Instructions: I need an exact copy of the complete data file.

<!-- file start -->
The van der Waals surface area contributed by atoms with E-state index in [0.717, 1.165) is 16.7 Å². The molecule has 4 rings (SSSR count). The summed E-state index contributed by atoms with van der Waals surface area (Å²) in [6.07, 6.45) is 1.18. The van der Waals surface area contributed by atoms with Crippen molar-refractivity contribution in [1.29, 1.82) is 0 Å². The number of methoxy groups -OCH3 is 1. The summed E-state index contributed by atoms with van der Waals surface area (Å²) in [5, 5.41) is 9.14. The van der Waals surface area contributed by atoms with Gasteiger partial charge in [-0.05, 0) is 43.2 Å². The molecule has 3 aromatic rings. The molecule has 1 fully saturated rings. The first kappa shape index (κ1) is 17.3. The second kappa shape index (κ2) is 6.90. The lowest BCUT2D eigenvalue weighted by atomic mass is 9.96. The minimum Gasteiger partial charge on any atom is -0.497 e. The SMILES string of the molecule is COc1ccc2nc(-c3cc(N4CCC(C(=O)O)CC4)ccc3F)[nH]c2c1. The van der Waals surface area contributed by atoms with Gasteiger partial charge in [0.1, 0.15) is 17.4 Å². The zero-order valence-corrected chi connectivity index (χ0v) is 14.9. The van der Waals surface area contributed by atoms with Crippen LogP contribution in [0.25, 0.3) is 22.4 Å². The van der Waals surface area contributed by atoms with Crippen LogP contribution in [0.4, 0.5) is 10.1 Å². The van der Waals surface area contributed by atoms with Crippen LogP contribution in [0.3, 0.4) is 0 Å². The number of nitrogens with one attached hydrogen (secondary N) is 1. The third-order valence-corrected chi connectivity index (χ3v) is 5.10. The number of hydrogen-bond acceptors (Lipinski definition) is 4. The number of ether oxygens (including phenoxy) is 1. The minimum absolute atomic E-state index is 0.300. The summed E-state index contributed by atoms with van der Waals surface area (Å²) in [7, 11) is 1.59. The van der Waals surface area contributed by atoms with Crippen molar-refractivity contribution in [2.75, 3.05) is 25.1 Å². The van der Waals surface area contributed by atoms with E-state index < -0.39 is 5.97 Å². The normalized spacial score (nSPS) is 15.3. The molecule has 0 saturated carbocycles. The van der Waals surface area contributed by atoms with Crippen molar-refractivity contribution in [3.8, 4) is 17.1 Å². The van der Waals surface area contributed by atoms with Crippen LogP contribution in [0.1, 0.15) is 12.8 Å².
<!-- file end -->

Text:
The van der Waals surface area contributed by atoms with E-state index in [0.717, 1.165) is 16.7 Å². The molecule has 4 rings (SSSR count). The summed E-state index contributed by atoms with van der Waals surface area (Å²) in [6.07, 6.45) is 1.18. The van der Waals surface area contributed by atoms with Crippen molar-refractivity contribution in [1.29, 1.82) is 0 Å². The number of methoxy groups -OCH3 is 1. The summed E-state index contributed by atoms with van der Waals surface area (Å²) in [5, 5.41) is 9.14. The van der Waals surface area contributed by atoms with Gasteiger partial charge in [-0.05, 0) is 43.2 Å². The molecule has 3 aromatic rings. The molecule has 1 fully saturated rings. The first kappa shape index (κ1) is 17.3. The second kappa shape index (κ2) is 6.90. The lowest BCUT2D eigenvalue weighted by atomic mass is 9.96. The minimum Gasteiger partial charge on any atom is -0.497 e. The SMILES string of the molecule is COc1ccc2nc(-c3cc(N4CCC(C(=O)O)CC4)ccc3F)[nH]c2c1. The van der Waals surface area contributed by atoms with Gasteiger partial charge in [0.1, 0.15) is 17.4 Å². The zero-order valence-corrected chi connectivity index (χ0v) is 14.9. The van der Waals surface area contributed by atoms with Crippen LogP contribution in [0.25, 0.3) is 22.4 Å². The van der Waals surface area contributed by atoms with Crippen LogP contribution in [0.4, 0.5) is 10.1 Å². The van der Waals surface area contributed by atoms with Crippen LogP contribution in [0.3, 0.4) is 0 Å². The number of nitrogens with one attached hydrogen (secondary N) is 1. The third-order valence-corrected chi connectivity index (χ3v) is 5.10. The number of hydrogen-bond acceptors (Lipinski definition) is 4. The number of ether oxygens (including phenoxy) is 1. The minimum absolute atomic E-state index is 0.300. The summed E-state index contributed by atoms with van der Waals surface area (Å²) in [7, 11) is 1.59. The van der Waals surface area contributed by atoms with Crippen molar-refractivity contribution in [2.75, 3.05) is 25.1 Å². The van der Waals surface area contributed by atoms with E-state index < -0.39 is 5.97 Å². The normalized spacial score (nSPS) is 15.3. The molecule has 0 saturated carbocycles. The van der Waals surface area contributed by atoms with Crippen molar-refractivity contribution in [3.8, 4) is 17.1 Å². The van der Waals surface area contributed by atoms with Crippen LogP contribution in [0.1, 0.15) is 12.8 Å².